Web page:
Why does Framton Nuttel feel that Mrs. Sappleton is not giving him much attention?
Davmor's answer below was spot on! To add, the fact is that Mrs. Sappleton simply was not interested in paying attention to him, the way one normally would in a proper, Victorian visit.
Let's briefly look at this point, in context.
Check out chapter 22 of Emily Post's book Etiquette in Society, in Politics, and at Home. This is one (of several) "guidebooks" on Victorian etiquette as it pertains to guests and unknown people coming to someone's country estate requesting a stay.
"The Open Window" was published in 1914, which takes place way past the Victorian period (1837–1901). However, several social norms from the Victorian era still remained alive then. Shockingly, some others still remain alive, to this day, mainly because the super-influential Victorian era falls right in between the Georgian and Edwardian monarchies. Undoubtedly, the social rules of this era would have taken a lot of time to change with the influx of a series of new, historical circumstances to come.
All this said, let's focus on Framton Nuttel.
Framton is, essentially, a mental health patient who had a nervous breakdown and currently needs a place to rest properly.
Unfortunately, these were the days before mental health facilities, rehab programs, or even Holiday Inns. Think about this: Sigmund Freud's breakthrough writing The Ego and the Id was published in 1923; this is 9 years before Saki's "The Open Window." Imagine that!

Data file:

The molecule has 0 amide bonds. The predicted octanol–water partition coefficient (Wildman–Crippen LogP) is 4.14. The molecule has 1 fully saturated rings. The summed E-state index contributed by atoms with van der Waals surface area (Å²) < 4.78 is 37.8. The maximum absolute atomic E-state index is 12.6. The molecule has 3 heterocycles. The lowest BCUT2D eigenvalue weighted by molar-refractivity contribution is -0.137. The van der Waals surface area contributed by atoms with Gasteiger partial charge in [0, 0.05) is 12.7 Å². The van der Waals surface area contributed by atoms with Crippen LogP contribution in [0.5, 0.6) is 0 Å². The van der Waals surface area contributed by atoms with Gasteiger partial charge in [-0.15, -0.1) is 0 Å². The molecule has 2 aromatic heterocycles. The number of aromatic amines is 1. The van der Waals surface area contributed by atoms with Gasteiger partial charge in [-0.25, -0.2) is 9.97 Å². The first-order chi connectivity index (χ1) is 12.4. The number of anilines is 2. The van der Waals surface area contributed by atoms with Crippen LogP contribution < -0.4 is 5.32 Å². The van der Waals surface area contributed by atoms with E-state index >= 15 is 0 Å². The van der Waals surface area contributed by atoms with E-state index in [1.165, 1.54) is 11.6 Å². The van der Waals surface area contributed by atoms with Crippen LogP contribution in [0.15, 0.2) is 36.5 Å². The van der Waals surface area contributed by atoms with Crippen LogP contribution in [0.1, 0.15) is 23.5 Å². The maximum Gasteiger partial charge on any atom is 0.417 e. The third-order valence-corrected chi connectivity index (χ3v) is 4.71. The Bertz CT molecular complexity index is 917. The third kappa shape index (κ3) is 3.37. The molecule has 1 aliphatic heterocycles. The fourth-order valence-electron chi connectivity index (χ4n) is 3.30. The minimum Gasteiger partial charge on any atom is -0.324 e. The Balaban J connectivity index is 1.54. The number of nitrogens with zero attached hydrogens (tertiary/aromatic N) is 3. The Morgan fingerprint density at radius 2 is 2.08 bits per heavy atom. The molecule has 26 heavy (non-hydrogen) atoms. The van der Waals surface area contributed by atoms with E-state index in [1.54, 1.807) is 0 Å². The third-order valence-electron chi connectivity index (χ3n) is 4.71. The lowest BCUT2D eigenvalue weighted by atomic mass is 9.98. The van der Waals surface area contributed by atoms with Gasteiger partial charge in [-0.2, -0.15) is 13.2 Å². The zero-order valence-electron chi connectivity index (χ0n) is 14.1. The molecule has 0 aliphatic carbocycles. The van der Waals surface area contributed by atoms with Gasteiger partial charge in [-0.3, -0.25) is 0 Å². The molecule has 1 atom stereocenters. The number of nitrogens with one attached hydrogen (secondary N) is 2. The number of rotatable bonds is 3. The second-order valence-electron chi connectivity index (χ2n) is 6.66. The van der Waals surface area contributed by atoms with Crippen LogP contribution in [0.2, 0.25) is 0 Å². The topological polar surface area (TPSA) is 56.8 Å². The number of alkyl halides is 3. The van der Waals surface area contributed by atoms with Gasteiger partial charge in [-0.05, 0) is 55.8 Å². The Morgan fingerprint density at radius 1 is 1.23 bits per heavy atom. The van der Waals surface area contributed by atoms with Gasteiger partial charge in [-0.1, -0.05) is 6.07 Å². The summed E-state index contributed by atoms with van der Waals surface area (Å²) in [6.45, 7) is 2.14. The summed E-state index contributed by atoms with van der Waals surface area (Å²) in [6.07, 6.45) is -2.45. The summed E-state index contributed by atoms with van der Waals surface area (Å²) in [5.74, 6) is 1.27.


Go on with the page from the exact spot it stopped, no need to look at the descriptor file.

So, now we have a mental health patient existing in a historical time period where mental health is not acknowledged the way it should be. He is seeking treatment that does not yet exist. Then, there are those pesky, old-fashioned, Victorian rules of decorum that he still needs to abide by.
Enter Mrs. Sappleton
As a properly-bred lady of her time, Mrs. Sappleton is not truly (she may pretend, but is not) interested in the maladies and issues of people below her social standing (if Nuttel had his own money, and status, he would have removed himself to his own country estate).
The fact is, she does not care. Framton is a total stranger to her. Plus, she has it all! She has her husband, her family, her niece is there tending to guests, and Stappleton also has the means to afford a country estate. Why bother with the nervous man coming to her for help?
She rattled on cheerfully about the shooting and the scarcity of birds, and the prospects for duck in the winter. To Framton it was all purely horrible.
What happens next is a careless, one-sided conversation between Nuttel, who is trying hard to get her attention, and Mrs. Sappleton, who is eagerly awaiting for her husband and brothers to come back from hunting.
He made a desperate but only partially successful effort to turn the talk on to a less ghastly topic.
Here is the evidence from the text that points to your question's statement that Framton: "feels that Mrs. Sappleton was not giving him his whole attention." The answer is: He does not "feel it"; he totally knows it.
He was conscious that his hostess was giving him only a fragment of her attention, and her eyes were constantly straying past him to the open window and the lawn beyond.
Therefore, adding all facts, we get that we have:
- A fortunate lady enjoying life in a country estate, abiding by the Victorian rules of decorum as much as she can.
- An unfortunate man, nervous and broken, seeking help in the only place his sister could thing of, after all, she wrote his presentation letter.
- A niece, Vera, who is mature and cunning, regardless of her age, and totally messes with Framton's mind.
All of these things conspire together to make Framton realize that he is not wanted there and he is not where he should be.